Paul Bender: A constitutional authority still learns from his students

Gary Grado//January 20, 2017

Paul Bender: A constitutional authority still learns from his students

Gary Grado//January 20, 2017

Cap Times Q&A

The media usually seeks out the analysis and opinions of Arizona State University law professor Paul Bender when there’s a news story involving questions of Arizona law or the U.S. Constitution.

That’s because Bender, who teaches constitutional law, has a long resumé of working for prominent judges and a stint in the Clinton administration as principal deputy solicitor general. He has also argued 20 cases in front of the U.S. Supreme Court. Bender explains complex legal issues in a way laymen understand.

In 2011, he was a finalist for the chair of the Independent Redistricting Committee, which made Republicans cringe because they considered him a liberal disguised as a registered independent. Although his eligibility was upheld by the Arizona Supreme Court in a rare split decision after being challenged by Republican legislative leaders, he didn’t get picked anyway.

Paul Bender (Photo by Gary Grado, Arizona Capitol Times)
Paul Bender (Photo by Gary Grado, Arizona Capitol Times)

At 83 years old, Bender says he has no plans to retire anytime soon.

You’re the go-to guy for the press on questions of constitutionality of laws and legislation. Do you keep a running tally on when you call it right or wrong?

I always call it right. No. Usually, they don’t ask me questions like that. They usually ask, “What’s the problem here?” So usually I can hedge what I’m saying. Whenever you can hedge it’s good to hedge because you might turn out to be wrong. Sometimes I do get it wrong, but I think most of the time I get it right when I venture an opinion because I try not to say, hey this is unconstitutional unless it’s very clear that it is. If there’s a legitimate dispute about it, I try to give both sides.

You stepped into politics briefly when you were up for the Independent Redistricting Commission in 2011 and you told me then you were glad you didn’t get picked. Does that hold true today?

I think (IRC Chair) Colleen Mathis did a really good job so I don’t think I could have done any better than she did. The reason I’m glad I didn’t get picked is it’s a tremendously time-consuming thing to do, and very contentious, and I was afraid if it got contentious it would be very important for me to not get excited and that’s hard for me to do sometimes. So I was glad to be able to stay out of it. The one thing I would have done that she didn’t do, and I don’t know if she could have, but I would have tried to stop the practice of having a Democratic lawyer and a Republican lawyer. It’s supposed to be a nonpartisan commission, but then you get two partisan lawyers to fight with each other about what to do.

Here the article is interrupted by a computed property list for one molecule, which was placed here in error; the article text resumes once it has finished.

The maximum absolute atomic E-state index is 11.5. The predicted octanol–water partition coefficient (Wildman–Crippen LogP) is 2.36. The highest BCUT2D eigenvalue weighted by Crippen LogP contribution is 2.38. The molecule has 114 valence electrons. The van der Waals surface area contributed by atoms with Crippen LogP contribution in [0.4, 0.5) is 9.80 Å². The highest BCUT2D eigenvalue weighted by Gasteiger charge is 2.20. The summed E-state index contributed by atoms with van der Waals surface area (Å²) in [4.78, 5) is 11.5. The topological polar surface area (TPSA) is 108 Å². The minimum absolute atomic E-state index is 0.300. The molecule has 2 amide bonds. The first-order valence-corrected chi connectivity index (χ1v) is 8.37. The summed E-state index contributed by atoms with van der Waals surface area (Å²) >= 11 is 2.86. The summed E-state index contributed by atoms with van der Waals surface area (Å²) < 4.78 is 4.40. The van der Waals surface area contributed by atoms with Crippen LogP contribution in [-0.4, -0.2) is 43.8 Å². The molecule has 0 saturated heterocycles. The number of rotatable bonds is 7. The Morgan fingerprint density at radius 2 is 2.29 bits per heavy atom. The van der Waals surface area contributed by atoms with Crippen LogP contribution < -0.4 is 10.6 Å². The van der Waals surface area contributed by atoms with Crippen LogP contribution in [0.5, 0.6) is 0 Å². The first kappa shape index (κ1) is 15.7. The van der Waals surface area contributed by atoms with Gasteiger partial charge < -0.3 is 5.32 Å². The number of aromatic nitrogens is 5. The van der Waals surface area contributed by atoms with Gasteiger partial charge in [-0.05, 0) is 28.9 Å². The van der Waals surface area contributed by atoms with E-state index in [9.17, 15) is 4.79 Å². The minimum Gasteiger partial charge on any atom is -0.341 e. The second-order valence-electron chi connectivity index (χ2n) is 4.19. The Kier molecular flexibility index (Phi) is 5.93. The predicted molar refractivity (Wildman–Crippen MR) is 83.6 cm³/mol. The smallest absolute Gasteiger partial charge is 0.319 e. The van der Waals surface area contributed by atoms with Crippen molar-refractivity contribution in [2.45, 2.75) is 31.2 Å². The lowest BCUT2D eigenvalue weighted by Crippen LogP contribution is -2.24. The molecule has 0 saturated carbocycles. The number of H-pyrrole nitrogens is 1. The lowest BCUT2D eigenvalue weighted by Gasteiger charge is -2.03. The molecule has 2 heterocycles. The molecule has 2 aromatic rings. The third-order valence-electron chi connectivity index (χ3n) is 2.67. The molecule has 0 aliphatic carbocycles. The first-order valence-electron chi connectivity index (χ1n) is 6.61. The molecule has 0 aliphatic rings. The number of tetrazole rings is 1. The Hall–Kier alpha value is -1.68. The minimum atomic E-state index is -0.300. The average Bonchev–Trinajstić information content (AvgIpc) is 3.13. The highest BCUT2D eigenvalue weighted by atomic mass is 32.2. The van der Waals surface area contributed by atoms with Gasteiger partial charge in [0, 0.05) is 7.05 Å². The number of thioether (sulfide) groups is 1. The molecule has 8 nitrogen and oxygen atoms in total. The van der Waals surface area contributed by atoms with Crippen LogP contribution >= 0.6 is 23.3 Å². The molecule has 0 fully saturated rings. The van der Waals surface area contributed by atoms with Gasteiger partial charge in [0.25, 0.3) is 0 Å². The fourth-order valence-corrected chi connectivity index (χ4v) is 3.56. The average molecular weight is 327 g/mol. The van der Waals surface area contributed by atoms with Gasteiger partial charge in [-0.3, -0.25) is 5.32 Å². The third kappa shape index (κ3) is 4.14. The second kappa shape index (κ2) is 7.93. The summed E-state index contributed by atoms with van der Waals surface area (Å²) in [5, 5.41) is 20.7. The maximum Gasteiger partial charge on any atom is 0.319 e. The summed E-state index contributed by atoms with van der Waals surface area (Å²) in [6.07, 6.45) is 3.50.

Do you use current events at the Arizona Legislature or Arizona law as lessons in your class?

All the time. I do it for a couple of reasons. One is, you guys call me and I think about things best when I’m talking about them and I talk about them in class and the students react to that and I learn something in doing that. And the most important thing about legal education is giving people the tools to do things themselves, and so the best way to get people to train to do that is give them real problems. If you read something that happened 100 years ago you feel like you’re reading history, but if you say, OK, here’s the minimum wage, constitutional or not, and we’re going to talk about that in class in a couple of weeks, and that means you’ve got to focus on real facts, and real people and a real situation and I think you learn a lot more by doing that.

Do you learn from your students?

All the time. No matter how much you think you’ve thought about something, you’ve never thought about everything. Students come up with ideas you’ve just never thought of. If they object to what you’re saying you really learn a lot. The worst thing you can have in a class, from my perspective, is having a student sitting there taking notes and looking at you and listening. That’s deadly.

I was just reading one of your law reviews and you said the Arizona Supreme Court got it wrong in upholding School Tuition Organizations in the 1997 decision of Kotterman v. Killian. What other significant cases in your opinion has the court gotten wrong?

The things the Arizona Supreme Court mostly got wrong in interpreting the Arizona Constitution were things about direct democracy power. Although they started out being very friendly toward the citizens, the ballot process — the Legislature has always not been comfortable with that and the court started siding with the Legislature a lot. The thing they probably got most wrong over that time was to say that if the voters adopted an initiative the Legislature could change it. Voters got so upset with that they passed the Voter Protection Act.

You often hear the term “activist judge.” Are there truly activist judges or are they just called that by the losers in a case?

The latter. It’s just an epithet that’s used. All judges are activist to a very considerable extent. The Constitution does not give us the answers — the words of the Constitution are often very imprecise and vague so they have to bring something. What does equal protection mean? What does free speech mean? You almost have to bring your own background to that and your own experience to that, so in that sense every judge is activist in that way. I don’t know that any judge will say to you, “Hey, what I want to do is to do what I want to do, I don’t care what the Constitution says, I don’t care what the Legislature says,” and I don’t think anybody really thinks that, so in intention they’re not activist at all, but in fact I think most judges are quite activist and they have to be because an activist means your own feelings about things get into your decisions and that seems to be inevitable.